The former cricketer on his close family, his father’s Alzheimer’s and the pleasure of having enough time for his grandchildren
I grew up in Somerset and I don’t do the inside of the house very well. I’m a country boy. I was always out conkering or nicking apples from the orchard or playing in the fields with our dog, Rusty. Home for me was somewhere you went to in your dirty clothes to sleep and eat. My mother was a dental nurse. She knew how to enjoy life. She had a great sense of humour and was always full of beans. My father was an engineer from a military background who was constantly tinkering about with cars and fancied himself as an odd-jobs man. I always got on very well with them.
I’m not particularly close to my siblings. I have a brother and two sisters. I’m the eldest. There’s a 10-year age gap between me and my brother – and, from the age of 11, I wasn’t at home very much; I was on the road playing cricket for Somerset. Professional cricketers spend more time with their team-mates than with their families. With the exception of my wife, I was closer to a couple of my team-mates than anyone else in my life. They were closer to me than brothers. My great mate Viv Richards and I used to spend many an hour chewing the cud.
My father used to sit in the same place in the grandstands so he could watch me bowl. He’d sit up there some days on his own. It didn’t matter to him that he was the only one there; he wanted to be there, to enjoy it. Both my parents did. They always encouraged me and they were very proud of what I achieved. Whenever it was my moment, it was their moment, too.
I didn’t see my father for the last six months of his life. He had dementia, which is the most horrendous disease. He couldn’t remember anything by the end. He had to be sedated to be showered. He just shuffled around and had no idea who anybody was. I didn’t want to remember him that way, and he didn’t know who I was anyway. There was nothing I could do for him. He was just a shuffling shell. I blotted that out, I didn’t want to see it. And I stand by what I did. I don’t regret a thing. When I gave the eulogy at his funeral, I was able to remember him the way I wanted to, as the great father that he was.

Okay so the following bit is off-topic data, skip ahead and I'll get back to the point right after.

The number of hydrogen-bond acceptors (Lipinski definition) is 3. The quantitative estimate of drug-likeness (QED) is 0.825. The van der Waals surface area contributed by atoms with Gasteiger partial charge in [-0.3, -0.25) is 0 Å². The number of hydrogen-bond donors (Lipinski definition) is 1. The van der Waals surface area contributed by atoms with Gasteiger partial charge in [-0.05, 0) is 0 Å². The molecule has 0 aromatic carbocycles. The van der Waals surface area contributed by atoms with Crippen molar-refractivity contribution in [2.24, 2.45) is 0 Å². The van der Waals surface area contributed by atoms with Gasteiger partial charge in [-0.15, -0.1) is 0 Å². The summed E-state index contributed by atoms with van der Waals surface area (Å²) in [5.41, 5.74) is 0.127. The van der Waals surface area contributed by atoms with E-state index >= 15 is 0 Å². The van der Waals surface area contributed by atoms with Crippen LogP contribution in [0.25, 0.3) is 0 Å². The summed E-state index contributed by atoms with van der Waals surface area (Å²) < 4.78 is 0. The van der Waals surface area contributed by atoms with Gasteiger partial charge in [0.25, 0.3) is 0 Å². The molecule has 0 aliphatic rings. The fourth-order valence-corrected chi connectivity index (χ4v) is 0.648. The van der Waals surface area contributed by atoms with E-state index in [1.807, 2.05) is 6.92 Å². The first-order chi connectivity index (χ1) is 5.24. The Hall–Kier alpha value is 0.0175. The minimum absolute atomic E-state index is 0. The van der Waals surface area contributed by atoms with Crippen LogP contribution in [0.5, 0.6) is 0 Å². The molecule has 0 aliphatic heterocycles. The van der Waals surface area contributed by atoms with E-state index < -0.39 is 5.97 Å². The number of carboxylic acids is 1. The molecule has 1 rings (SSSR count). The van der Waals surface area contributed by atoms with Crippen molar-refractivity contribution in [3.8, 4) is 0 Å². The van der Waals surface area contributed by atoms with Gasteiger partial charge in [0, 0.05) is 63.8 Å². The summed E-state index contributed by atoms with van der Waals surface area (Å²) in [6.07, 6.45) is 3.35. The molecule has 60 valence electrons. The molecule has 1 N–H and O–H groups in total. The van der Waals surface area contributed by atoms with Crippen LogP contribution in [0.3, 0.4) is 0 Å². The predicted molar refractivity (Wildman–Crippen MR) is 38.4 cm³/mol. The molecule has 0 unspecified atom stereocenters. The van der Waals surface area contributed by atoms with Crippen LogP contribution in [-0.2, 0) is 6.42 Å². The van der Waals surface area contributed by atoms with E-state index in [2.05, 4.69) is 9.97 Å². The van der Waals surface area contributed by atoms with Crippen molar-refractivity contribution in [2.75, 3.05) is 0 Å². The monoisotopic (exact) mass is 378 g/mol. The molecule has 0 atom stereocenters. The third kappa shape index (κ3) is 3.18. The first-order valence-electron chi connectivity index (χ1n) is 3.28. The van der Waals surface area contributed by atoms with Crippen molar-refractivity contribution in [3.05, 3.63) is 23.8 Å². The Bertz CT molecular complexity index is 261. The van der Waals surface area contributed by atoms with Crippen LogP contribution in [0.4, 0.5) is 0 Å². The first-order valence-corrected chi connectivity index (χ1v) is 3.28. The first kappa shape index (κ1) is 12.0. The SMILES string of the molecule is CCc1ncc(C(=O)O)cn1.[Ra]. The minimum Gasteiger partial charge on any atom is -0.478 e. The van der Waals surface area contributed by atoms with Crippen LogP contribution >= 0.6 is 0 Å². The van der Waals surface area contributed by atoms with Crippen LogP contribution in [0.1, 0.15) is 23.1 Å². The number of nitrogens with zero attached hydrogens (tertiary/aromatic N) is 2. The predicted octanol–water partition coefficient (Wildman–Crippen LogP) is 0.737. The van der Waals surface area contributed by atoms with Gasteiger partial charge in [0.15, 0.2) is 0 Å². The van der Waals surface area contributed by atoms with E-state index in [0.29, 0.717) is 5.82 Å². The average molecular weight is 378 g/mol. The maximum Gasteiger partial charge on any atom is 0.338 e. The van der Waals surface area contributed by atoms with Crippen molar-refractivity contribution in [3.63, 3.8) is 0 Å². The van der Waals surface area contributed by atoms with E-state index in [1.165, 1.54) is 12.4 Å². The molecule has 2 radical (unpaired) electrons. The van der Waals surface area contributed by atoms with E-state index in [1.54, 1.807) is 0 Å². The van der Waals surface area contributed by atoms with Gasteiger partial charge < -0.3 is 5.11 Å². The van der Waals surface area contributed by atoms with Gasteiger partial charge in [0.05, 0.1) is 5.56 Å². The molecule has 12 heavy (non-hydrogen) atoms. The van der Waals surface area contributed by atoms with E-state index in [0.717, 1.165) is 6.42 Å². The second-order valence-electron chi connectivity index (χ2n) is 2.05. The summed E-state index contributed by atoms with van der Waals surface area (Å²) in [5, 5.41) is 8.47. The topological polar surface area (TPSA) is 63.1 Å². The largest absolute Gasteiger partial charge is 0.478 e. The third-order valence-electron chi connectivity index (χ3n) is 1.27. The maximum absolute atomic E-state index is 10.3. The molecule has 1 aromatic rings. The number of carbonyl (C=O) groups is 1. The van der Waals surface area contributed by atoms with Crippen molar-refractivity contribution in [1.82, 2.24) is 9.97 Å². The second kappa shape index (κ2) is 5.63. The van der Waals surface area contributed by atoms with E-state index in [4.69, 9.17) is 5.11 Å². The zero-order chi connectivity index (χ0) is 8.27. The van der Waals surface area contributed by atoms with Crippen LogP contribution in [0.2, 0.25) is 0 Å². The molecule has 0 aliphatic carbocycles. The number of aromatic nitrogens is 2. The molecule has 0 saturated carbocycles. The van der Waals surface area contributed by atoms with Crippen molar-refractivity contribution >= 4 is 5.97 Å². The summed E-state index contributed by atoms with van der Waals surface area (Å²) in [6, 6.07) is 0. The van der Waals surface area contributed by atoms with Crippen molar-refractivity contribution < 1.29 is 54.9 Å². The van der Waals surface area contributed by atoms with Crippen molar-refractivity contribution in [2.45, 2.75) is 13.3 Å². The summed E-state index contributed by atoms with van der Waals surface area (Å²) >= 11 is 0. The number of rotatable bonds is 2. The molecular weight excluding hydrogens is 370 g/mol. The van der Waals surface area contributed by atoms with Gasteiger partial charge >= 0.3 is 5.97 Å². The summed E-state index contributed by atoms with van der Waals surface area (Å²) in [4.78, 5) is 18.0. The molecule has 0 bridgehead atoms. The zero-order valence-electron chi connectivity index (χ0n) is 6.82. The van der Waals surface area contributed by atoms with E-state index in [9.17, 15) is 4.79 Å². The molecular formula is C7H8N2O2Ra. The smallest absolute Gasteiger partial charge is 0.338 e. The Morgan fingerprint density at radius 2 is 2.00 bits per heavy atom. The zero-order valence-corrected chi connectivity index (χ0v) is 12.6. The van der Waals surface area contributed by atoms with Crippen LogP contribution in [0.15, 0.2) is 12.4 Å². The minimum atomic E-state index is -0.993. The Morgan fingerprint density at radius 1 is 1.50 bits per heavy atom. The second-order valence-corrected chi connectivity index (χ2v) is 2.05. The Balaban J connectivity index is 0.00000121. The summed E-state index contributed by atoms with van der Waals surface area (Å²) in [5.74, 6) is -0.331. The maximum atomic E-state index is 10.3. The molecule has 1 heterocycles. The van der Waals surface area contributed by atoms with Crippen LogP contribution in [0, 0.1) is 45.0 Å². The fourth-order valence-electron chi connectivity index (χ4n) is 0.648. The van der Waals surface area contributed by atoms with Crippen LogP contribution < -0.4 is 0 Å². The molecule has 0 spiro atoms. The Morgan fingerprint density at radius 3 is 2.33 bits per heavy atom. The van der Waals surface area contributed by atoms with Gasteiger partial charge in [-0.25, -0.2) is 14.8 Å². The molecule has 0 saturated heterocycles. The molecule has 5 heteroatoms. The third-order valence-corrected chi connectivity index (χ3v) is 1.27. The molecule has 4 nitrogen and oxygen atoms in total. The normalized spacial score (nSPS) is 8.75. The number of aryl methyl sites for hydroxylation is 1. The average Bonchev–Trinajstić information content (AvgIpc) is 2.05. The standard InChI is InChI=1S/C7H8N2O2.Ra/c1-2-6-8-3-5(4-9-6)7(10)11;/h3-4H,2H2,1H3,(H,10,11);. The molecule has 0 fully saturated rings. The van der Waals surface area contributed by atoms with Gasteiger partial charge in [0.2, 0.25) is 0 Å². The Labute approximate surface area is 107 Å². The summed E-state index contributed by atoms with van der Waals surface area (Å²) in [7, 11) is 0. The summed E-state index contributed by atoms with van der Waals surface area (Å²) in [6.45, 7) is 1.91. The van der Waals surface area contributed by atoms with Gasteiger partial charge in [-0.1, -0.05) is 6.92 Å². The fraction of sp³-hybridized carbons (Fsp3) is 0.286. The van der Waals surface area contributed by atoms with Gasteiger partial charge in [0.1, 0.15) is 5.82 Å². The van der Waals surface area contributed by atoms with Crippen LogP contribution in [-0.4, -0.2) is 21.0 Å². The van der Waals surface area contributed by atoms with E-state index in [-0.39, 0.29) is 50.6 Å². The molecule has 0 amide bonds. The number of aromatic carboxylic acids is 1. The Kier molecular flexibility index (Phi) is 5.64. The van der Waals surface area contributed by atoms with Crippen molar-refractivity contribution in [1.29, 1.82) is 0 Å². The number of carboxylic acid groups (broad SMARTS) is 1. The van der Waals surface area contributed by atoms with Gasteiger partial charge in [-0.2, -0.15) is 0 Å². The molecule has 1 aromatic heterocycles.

My father’s illness took years off my mother’s life. She had a heart attack that I’m convinced was partly due to the stress of everything that went on with him. When she walked into a room where her husband of 50-odd years was and he didn’t even know her name – that was soul-destroying.
Becoming a grandad has made me feel younger. Kath and I were married at the age of 21, and so now we’re in our 60s we have six grandchildren aged between 21 months and 23 years old. We see each other all the time. Everyone lives within 15 minutes of our house. We all enjoy sport and we’ll go hunting, fishing, shooting and golfing together. We’re a pretty close family. I’m closer to my kids now than I was when they were growing up.
I was away a lot when my kids were young. I used to have to introduce myself to them when I came back from five-month tours. They’d see me on TV, but it wasn’t the same. I can be more hands on with my grandchildren than I was as a father: that’s one of the great bonuses.
My 19-year-old grandson Jim, who plays rugby for Wales, has the same determination and single-mindedness that I had, and my son Liam was also a professional sportsman. He spent more time in the Somerset dressing room, growing up, than he did at school. But I don’t see myself in either of them. I’ve seen too many people try to live their lives again through their children, particularly in sport. I’m a great believer in letting kids stand up very quickly on their own two feet and get on with it. But if they need advice or want my help, I’ll be there for them.
• Ian Botham is supporting the Alzheimer’s Society’s United Against Dementia campaign. Find out more at Alzheimers.org.uk